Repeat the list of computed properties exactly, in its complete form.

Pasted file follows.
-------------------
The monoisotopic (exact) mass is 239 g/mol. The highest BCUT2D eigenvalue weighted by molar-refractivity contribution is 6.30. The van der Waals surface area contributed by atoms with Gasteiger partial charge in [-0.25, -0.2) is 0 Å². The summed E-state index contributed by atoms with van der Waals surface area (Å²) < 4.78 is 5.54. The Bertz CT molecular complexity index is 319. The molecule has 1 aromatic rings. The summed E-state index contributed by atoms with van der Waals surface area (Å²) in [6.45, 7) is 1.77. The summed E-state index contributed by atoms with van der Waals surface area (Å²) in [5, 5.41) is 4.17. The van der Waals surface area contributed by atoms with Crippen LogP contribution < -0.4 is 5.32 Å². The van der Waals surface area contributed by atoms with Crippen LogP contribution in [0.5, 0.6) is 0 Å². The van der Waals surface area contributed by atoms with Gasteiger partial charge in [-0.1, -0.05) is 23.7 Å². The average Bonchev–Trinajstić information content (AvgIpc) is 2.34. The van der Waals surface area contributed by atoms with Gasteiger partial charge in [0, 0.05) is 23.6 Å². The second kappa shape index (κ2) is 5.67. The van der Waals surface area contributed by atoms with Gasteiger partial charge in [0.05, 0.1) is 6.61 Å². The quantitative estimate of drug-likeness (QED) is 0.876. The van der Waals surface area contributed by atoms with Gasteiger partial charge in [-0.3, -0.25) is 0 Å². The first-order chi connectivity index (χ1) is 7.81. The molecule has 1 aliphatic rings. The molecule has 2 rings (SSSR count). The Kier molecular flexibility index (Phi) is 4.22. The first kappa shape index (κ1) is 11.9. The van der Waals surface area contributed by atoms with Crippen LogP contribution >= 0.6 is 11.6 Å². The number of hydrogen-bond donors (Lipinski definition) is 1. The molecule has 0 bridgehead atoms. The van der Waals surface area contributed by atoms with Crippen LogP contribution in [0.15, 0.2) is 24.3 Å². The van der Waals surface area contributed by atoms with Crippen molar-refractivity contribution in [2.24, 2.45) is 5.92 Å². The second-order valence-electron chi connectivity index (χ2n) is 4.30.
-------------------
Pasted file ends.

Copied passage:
The monoisotopic (exact) mass is 239 g/mol. The highest BCUT2D eigenvalue weighted by molar-refractivity contribution is 6.30. The van der Waals surface area contributed by atoms with Gasteiger partial charge in [-0.25, -0.2) is 0 Å². The summed E-state index contributed by atoms with van der Waals surface area (Å²) < 4.78 is 5.54. The Bertz CT molecular complexity index is 319. The molecule has 1 aromatic rings. The summed E-state index contributed by atoms with van der Waals surface area (Å²) in [6.45, 7) is 1.77. The summed E-state index contributed by atoms with van der Waals surface area (Å²) in [5, 5.41) is 4.17. The van der Waals surface area contributed by atoms with Crippen LogP contribution < -0.4 is 5.32 Å². The van der Waals surface area contributed by atoms with Crippen LogP contribution in [0.5, 0.6) is 0 Å². The van der Waals surface area contributed by atoms with Gasteiger partial charge in [-0.1, -0.05) is 23.7 Å². The average Bonchev–Trinajstić information content (AvgIpc) is 2.34. The van der Waals surface area contributed by atoms with Gasteiger partial charge in [0, 0.05) is 23.6 Å². The second kappa shape index (κ2) is 5.67. The van der Waals surface area contributed by atoms with Gasteiger partial charge in [0.05, 0.1) is 6.61 Å². The quantitative estimate of drug-likeness (QED) is 0.876. The van der Waals surface area contributed by atoms with Gasteiger partial charge in [-0.3, -0.25) is 0 Å². The first-order chi connectivity index (χ1) is 7.81. The molecule has 1 aliphatic rings. The molecule has 2 rings (SSSR count). The Kier molecular flexibility index (Phi) is 4.22. The first kappa shape index (κ1) is 11.9. The van der Waals surface area contributed by atoms with Crippen LogP contribution >= 0.6 is 11.6 Å². The number of hydrogen-bond donors (Lipinski definition) is 1. The molecule has 0 bridgehead atoms. The van der Waals surface area contributed by atoms with Crippen LogP contribution in [0.15, 0.2) is 24.3 Å². The van der Waals surface area contributed by atoms with Crippen molar-refractivity contribution in [2.24, 2.45) is 5.92 Å². The second-order valence-electron chi connectivity index (χ2n) is 4.30.